Driving in Mongolia
Having now lived in Mongolia for three years, I have been asked on occasion if I would ever try to get my Mongolian driver’s license. My response:
“Only if I can drive a tank.”
First off, getting a driver’s license is a royal pain in the rear.
Step 1- Have all of the required documents
Valid driver’s license from your country of origin
Official translation of your driver’s license
Letter requesting a driver’s license in English from your employer explaining why you need a driver’s license
Translation of your request letter
Insurance– 33,000 turgiks(13.20USD) annually
Fee– 37,500 (15USD) turgiks
Step 2- come back a week later and fill out an application
Step 3- come back another week later and receive the license
Now for the cars, and there are lots of cars in Ulaanbaatar, far more than the city can probably handle. (At least in my opinion) You won’t see any American brands here either; the vast majority of cars are Asian makes and models, including Nissan, Hyundai, Subaru, Honda and a whole bunch of ones I’ve never seen or heard of before. I think they might be Chinese. I did see several Range Rovers, but those things are everywhere, and one BMW. As for the type of cars, they are predominantly 4 door sedans, followed by larger SUVs, and a smattering of crossovers. Pickup trucks do exist in Mongolia, but they are few and far between, and most of them are stuffed to the gills moving what looks like deconstructed Gers (Mongolian Teepee).
Common tourist van for going into the countryside
Another common sight on many cars is the snorkel, which is used to forge small rivers as it allows for fresh air to reach the engine preventing the water from swamping it.
I think they are common because the Mongolians living in Ulaanbaatar love to get out to the countryside away from the pollution, and off-roading really isn’t a thing in Mongolia. This is because the Mongolians don’t really make a distinction between types of roads or even if there is a road at all.
School Field Trip
Case in point is the field trip I took my students on to a nearby wind power generating station at Salkhit Mountain outside of Ulaanbaatar.
Ok, we must be getting close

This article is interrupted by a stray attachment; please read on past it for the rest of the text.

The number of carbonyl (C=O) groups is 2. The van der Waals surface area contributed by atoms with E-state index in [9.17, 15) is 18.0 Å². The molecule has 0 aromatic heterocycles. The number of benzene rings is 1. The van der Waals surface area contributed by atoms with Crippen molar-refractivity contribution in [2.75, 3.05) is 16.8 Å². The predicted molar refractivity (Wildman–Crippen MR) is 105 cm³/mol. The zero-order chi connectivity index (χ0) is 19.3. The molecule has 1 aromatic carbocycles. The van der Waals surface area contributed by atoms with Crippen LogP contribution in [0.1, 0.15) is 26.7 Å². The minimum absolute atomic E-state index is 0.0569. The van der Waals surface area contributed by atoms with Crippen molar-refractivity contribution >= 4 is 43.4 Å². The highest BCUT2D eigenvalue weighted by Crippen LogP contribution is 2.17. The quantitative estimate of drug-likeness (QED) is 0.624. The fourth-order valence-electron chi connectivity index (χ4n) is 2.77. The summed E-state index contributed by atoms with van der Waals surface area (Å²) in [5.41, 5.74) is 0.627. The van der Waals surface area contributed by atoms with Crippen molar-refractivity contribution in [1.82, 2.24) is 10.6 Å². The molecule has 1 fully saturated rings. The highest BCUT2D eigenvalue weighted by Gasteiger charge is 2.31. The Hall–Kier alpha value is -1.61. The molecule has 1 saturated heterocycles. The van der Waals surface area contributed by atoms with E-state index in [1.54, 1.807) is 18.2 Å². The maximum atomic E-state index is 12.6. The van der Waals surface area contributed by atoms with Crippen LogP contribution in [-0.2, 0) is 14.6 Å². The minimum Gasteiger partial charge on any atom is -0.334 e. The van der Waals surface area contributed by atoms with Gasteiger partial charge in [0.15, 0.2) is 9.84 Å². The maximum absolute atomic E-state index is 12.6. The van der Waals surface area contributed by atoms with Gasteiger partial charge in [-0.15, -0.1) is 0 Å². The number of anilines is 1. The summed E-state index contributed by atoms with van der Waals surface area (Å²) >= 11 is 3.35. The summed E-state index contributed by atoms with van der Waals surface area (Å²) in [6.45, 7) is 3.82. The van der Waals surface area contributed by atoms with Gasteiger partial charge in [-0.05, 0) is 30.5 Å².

Apparently there is no road
Well we made it
Since then I have discovered the true extent of roads in Mongolia.
Dirt tracks- everything else
Roads in Ulaanbaatar
The road by my apartment I call the Mogul slope because of all the pot holes. PenDot could take a few lessons from the Mongolians as it was fixed over the summer between my first and second years.
This, of course, brings up one of the more interesting facets of living in Mongolia, which is the sidewalk counts as part of the road, since the Mongolians will drive on it to avoid the potholes. The state of the roads is not entirely their fault, because what roads would last in weather that ranges from negative 40C to 35C?
Mongolian Rules of the road (Official Version)
This does not include the unofficial rule of “if my car is in front of yours I have the right of way” when turning or merging, nor the unofficial language of honking. In spite, of this I think the Mongolians are good drivers and I’ve never felt worried taking a taxi, even when bouncing across the countryside. Yes, bouncing, the rides are never smooth due to the state of the roads and cars. Mongolia is a mechanic’s dream, with the pounding a car takes out here. Suspensions must be constantly being replaced.
The last topic I must mention is traffic, and in Ulaanbaatar it’s pretty bad. The main issue is that the city was built for maybe a third of the population it has now (1.5 million). There are no ring roads, highways, or other major thoroughfares. Stoplights are few and far between as well. When going to quiz night downtown, my coworkers and I must leave 3-4 hours ahead of time in order to make it on time.